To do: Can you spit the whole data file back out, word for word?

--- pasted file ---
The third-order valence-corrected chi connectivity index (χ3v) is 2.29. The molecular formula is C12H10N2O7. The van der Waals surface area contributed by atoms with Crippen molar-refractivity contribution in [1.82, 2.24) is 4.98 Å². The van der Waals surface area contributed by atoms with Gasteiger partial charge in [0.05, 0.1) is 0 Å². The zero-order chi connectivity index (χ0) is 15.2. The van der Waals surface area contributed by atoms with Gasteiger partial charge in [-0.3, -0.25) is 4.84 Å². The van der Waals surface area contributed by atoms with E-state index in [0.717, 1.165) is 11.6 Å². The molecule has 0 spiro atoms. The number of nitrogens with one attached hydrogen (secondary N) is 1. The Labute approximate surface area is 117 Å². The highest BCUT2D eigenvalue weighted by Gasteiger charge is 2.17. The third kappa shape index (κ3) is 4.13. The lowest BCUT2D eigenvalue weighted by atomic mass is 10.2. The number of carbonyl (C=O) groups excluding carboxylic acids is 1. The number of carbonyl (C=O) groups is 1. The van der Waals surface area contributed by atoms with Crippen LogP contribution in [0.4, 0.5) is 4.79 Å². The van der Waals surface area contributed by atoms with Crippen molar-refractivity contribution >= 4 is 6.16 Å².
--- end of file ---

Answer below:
The third-order valence-corrected chi connectivity index (χ3v) is 2.29. The molecular formula is C12H10N2O7. The van der Waals surface area contributed by atoms with Crippen molar-refractivity contribution in [1.82, 2.24) is 4.98 Å². The van der Waals surface area contributed by atoms with Gasteiger partial charge in [0.05, 0.1) is 0 Å². The zero-order chi connectivity index (χ0) is 15.2. The van der Waals surface area contributed by atoms with Gasteiger partial charge in [-0.3, -0.25) is 4.84 Å². The van der Waals surface area contributed by atoms with E-state index in [0.717, 1.165) is 11.6 Å². The molecule has 0 spiro atoms. The number of nitrogens with one attached hydrogen (secondary N) is 1. The Labute approximate surface area is 117 Å². The highest BCUT2D eigenvalue weighted by Gasteiger charge is 2.17. The third kappa shape index (κ3) is 4.13. The lowest BCUT2D eigenvalue weighted by atomic mass is 10.2. The number of carbonyl (C=O) groups excluding carboxylic acids is 1. The number of carbonyl (C=O) groups is 1. The van der Waals surface area contributed by atoms with Crippen LogP contribution in [0.4, 0.5) is 4.79 Å². The van der Waals surface area contributed by atoms with Crippen molar-refractivity contribution >= 4 is 6.16 Å².